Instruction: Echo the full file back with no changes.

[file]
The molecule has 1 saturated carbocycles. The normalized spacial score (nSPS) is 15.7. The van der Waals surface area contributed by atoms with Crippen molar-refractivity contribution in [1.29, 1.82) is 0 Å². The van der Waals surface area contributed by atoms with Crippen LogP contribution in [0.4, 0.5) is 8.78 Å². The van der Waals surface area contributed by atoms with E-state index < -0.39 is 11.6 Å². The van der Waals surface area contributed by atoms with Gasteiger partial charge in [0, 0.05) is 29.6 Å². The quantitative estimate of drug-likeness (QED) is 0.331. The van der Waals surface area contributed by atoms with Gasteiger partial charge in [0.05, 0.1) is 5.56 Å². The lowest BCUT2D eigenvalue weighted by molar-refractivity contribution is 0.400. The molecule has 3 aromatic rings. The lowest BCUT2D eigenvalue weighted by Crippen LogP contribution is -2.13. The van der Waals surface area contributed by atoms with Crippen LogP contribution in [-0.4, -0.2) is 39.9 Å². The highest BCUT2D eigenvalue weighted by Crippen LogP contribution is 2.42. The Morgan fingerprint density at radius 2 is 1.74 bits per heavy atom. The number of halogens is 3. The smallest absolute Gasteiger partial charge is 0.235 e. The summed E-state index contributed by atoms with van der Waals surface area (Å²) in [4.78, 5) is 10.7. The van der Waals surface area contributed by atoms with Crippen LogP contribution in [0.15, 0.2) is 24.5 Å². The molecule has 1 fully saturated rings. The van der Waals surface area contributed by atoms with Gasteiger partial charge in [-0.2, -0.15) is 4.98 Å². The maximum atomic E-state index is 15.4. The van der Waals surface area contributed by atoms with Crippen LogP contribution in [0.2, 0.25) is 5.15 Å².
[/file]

The molecule has 1 saturated carbocycles. The normalized spacial score (nSPS) is 15.7. The van der Waals surface area contributed by atoms with Crippen molar-refractivity contribution in [1.29, 1.82) is 0 Å². The van der Waals surface area contributed by atoms with Crippen LogP contribution in [0.4, 0.5) is 8.78 Å². The van der Waals surface area contributed by atoms with E-state index < -0.39 is 11.6 Å². The van der Waals surface area contributed by atoms with Gasteiger partial charge in [0, 0.05) is 29.6 Å². The quantitative estimate of drug-likeness (QED) is 0.331. The van der Waals surface area contributed by atoms with Gasteiger partial charge in [0.05, 0.1) is 5.56 Å². The lowest BCUT2D eigenvalue weighted by molar-refractivity contribution is 0.400. The molecule has 3 aromatic rings. The lowest BCUT2D eigenvalue weighted by Crippen LogP contribution is -2.13. The van der Waals surface area contributed by atoms with Crippen LogP contribution in [-0.4, -0.2) is 39.9 Å². The highest BCUT2D eigenvalue weighted by Crippen LogP contribution is 2.42. The Morgan fingerprint density at radius 2 is 1.74 bits per heavy atom. The number of halogens is 3. The smallest absolute Gasteiger partial charge is 0.235 e. The summed E-state index contributed by atoms with van der Waals surface area (Å²) in [4.78, 5) is 10.7. The van der Waals surface area contributed by atoms with Crippen LogP contribution in [0.15, 0.2) is 24.5 Å². The molecule has 1 fully saturated rings. The van der Waals surface area contributed by atoms with Gasteiger partial charge in [-0.2, -0.15) is 4.98 Å². The maximum atomic E-state index is 15.4. The van der Waals surface area contributed by atoms with Crippen LogP contribution in [0.2, 0.25) is 5.15 Å².